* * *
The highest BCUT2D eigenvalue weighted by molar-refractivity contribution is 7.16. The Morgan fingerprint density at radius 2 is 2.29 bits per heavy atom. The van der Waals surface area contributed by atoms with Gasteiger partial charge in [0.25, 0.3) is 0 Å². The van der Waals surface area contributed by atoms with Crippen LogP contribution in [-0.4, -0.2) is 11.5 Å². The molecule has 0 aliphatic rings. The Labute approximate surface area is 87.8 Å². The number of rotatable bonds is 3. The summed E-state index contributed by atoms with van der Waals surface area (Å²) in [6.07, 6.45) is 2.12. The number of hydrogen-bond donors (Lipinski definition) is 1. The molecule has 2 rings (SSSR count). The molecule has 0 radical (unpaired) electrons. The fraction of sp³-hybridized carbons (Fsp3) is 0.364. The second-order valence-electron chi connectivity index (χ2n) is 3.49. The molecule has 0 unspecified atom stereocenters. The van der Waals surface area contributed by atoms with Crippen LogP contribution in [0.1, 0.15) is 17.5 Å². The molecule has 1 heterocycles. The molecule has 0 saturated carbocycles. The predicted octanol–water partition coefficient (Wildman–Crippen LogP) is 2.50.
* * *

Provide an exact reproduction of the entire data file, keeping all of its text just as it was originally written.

The highest BCUT2D eigenvalue weighted by molar-refractivity contribution is 7.16. The Morgan fingerprint density at radius 2 is 2.29 bits per heavy atom. The van der Waals surface area contributed by atoms with Gasteiger partial charge in [0.25, 0.3) is 0 Å². The van der Waals surface area contributed by atoms with Crippen LogP contribution in [-0.4, -0.2) is 11.5 Å². The molecule has 0 aliphatic rings. The Labute approximate surface area is 87.8 Å². The number of rotatable bonds is 3. The summed E-state index contributed by atoms with van der Waals surface area (Å²) in [6.07, 6.45) is 2.12. The number of hydrogen-bond donors (Lipinski definition) is 1. The molecule has 2 rings (SSSR count). The molecule has 0 radical (unpaired) electrons. The fraction of sp³-hybridized carbons (Fsp3) is 0.364. The second-order valence-electron chi connectivity index (χ2n) is 3.49. The molecule has 0 unspecified atom stereocenters. The van der Waals surface area contributed by atoms with Crippen LogP contribution in [0.1, 0.15) is 17.5 Å². The molecule has 1 heterocycles. The molecule has 0 saturated carbocycles. The predicted octanol–water partition coefficient (Wildman–Crippen LogP) is 2.50.